A Young White Dwarf Companion to Pulsar B1620-26: Evidence for Early Planet Formation

@article{Sigurdsson2003AYW,
  title={A Young White Dwarf Companion to Pulsar B1620-26: Evidence for Early Planet Formation},
  author={Steinn Sigurdsson and Harvey B. Richer and Brad Hansen and Ingrid H. Stairs and Stephen Erik Thorsett},
  journal={Science},
  year={2003},
  volume={301},
  pages={193 - 196}
}
The pulsar B1620-26 has two companions, one of stellar mass and one of planetary mass. We detected the stellar companion with the use of Hubble Space Telescope observations. The color and magnitude of the stellar companion indicate that it is an undermassive white dwarf (0.34 ± 0.04 solar mass) of age 480 × 106 ± 140 × 106 years. This places a constraint on the recent history of this triple system and supports a scenario in which the current configuration arose through a dynamical exchange… 
A Jovian analogue orbiting a white dwarf star.
TLDR
The non-detection of a main-sequence lens star in the microlensing event MOA-2010-BLG-477Lb12 using near-infrared observations from the Keck Observatory is reported, which is evidence that planets around white dwarfs can survive the giant and asymptotic giant phases of their host's evolution, and supports the prediction that more than half ofwhite dwarfs have Jovian planetary companions.
The Pulsar/White Dwarf/Planet System in M4: Improved Astrometry
A young and undermassive white dwarf has been identified as the possible companion to the millisecond pulsar PSR B1620-26 in M4. This association is important since it then helps constrain the mass
A search for cold dust around neutron stars
We present observations of nine radio pulsars using the Heinrich-Hertz-Telescope at λ 0.87 mm and the IRAM 30-m telescope at λ 1.2 mm in search for a cold dust around these sources. Five of the
The Core Accretion Model Predicts Few Jovian-Mass Planets Orbiting Red Dwarfs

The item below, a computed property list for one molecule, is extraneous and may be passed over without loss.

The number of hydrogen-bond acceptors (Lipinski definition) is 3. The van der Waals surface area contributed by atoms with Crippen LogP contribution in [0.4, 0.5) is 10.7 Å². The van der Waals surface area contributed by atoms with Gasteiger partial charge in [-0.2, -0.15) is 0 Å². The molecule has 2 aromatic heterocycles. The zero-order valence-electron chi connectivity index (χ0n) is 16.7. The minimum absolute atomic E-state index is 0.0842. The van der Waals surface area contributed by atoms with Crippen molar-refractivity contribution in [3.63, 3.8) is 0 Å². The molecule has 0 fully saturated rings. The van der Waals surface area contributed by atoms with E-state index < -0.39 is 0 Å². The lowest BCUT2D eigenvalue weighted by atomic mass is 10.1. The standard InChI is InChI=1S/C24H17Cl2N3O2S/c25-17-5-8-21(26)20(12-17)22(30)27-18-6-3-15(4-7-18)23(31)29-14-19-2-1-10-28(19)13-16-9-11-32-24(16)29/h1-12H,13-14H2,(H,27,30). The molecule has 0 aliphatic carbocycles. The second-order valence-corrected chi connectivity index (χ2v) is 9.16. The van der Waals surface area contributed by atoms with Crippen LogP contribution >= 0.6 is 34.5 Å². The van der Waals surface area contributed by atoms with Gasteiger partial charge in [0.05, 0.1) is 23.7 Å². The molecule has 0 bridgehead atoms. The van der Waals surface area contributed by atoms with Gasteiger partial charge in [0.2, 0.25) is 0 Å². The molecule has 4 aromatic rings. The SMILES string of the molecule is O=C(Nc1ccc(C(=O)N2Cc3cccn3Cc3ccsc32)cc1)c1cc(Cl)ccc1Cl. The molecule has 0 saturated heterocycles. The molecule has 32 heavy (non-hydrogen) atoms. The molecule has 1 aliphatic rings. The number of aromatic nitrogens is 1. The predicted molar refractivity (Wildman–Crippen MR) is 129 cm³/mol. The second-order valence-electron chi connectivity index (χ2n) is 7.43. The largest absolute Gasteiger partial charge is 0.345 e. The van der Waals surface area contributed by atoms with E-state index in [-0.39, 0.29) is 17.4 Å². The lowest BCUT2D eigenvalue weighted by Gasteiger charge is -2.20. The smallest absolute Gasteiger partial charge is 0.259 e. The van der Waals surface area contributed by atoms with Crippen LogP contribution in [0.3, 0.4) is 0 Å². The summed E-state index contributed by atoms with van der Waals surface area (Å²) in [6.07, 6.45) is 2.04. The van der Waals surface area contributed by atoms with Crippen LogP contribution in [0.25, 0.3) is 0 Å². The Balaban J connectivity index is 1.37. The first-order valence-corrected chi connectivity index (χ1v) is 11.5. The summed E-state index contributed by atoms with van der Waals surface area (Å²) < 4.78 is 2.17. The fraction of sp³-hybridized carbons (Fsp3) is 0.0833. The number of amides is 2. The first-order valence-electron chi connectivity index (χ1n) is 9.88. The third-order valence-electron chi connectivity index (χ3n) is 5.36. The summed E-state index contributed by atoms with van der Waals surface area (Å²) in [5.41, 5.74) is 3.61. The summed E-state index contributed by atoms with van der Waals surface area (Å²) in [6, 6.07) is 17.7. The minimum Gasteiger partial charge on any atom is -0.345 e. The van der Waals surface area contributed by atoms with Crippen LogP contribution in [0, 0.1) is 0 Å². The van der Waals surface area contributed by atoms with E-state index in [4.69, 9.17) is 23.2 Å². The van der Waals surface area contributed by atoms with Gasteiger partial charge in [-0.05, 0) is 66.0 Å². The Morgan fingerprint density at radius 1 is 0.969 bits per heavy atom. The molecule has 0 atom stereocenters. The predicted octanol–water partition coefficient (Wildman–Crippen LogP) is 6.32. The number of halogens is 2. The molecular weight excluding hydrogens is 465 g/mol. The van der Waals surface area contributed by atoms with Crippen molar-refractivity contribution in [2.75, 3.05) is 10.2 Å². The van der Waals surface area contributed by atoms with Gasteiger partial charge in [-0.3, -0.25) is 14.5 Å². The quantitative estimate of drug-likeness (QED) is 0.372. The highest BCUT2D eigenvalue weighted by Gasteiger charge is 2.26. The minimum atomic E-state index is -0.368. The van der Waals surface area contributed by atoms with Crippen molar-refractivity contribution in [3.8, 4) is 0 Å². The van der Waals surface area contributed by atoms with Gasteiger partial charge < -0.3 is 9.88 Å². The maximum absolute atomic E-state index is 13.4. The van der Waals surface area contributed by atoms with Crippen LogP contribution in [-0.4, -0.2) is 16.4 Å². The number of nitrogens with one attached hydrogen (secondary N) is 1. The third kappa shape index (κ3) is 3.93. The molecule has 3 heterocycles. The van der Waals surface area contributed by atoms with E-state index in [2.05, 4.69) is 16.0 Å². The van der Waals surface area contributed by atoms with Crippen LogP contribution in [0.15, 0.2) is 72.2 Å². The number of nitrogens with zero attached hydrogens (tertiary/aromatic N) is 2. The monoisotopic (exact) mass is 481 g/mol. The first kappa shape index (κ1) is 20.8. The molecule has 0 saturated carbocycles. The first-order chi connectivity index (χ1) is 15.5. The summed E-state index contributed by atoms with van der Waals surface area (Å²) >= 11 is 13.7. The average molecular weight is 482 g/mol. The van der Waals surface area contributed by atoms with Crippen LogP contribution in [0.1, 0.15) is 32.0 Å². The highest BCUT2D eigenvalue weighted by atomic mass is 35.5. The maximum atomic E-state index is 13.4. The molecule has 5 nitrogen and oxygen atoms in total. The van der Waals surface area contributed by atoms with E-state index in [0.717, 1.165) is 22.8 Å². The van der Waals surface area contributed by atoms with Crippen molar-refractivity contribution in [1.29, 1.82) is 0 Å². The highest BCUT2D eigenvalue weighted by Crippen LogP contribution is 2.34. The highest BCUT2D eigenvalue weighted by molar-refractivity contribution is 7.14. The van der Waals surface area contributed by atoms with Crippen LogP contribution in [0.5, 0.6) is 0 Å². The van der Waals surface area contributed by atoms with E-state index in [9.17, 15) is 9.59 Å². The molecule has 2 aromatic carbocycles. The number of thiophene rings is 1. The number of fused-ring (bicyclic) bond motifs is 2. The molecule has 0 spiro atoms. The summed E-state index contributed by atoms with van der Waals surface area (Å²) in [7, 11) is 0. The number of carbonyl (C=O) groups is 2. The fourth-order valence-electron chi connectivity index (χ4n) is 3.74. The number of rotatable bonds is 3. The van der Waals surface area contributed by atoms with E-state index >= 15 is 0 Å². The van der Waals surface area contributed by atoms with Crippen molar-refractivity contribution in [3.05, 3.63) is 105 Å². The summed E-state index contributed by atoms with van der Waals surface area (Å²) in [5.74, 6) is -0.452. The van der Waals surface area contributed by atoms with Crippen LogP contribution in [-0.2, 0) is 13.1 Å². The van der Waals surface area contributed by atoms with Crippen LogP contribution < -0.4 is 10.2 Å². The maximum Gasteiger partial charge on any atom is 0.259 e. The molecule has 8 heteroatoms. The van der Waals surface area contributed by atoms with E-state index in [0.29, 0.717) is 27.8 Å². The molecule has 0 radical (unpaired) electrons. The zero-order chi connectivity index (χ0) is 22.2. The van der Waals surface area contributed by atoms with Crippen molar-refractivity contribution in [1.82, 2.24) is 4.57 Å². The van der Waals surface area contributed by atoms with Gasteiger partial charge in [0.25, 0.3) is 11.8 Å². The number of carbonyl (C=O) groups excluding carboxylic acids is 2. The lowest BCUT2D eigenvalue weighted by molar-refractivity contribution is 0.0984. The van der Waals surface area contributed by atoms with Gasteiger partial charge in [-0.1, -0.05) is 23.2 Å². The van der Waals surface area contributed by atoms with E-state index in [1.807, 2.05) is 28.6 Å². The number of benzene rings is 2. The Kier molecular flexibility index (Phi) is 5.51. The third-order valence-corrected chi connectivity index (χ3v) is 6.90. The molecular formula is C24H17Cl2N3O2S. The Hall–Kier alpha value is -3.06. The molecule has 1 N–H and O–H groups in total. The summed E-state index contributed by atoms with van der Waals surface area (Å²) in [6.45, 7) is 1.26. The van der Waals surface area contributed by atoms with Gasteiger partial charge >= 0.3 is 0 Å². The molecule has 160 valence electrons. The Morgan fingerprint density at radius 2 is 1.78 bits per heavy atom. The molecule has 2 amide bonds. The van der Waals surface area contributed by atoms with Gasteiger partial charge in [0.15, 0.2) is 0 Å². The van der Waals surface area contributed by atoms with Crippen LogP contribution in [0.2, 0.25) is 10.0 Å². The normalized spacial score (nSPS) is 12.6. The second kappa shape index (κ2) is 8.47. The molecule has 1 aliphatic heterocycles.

The favored theoretical explanation for giant planet formation—in both our solar system and others—is the core accretion model (although it still has some serious difficulties). In this scenario,
The planet in M4: implications for planet formation in globular clusters
We consider the formation and evolution of the planetary system PSR B1620‐26 in the globular cluster M4. We propose that as M4 is a very low-metallicity environment the standard model of planet
LIMITS ON PLANET FORMATION AROUND YOUNG PULSARS AND IMPLICATIONS FOR SUPERNOVA FALLBACK DISKS
We have searched a sample of 151 young, energetic pulsars for periodic variation in pulse time-of-arrival arising from the influence of planetary companions. We are sensitive to objects with masses
The Helium White Dwarf Orbiting the Millisecond Pulsar in the Halo of the Globular Cluster NGC 6752
We have used deep high-resolution multiband images taken at the ESO Very Large Telescope to identify the optical binary companion to the millisecond pulsar (PSR J1911-5958A) located in the halo of
Planetary magnetosphere evolution around post-main-sequence stars
Accompanying the mounting detections of planets orbiting white dwarfs and giant stars are questions about their physical history and evolution, particularly regarding detectability of their
M dwarfs: planet formation and long term evolution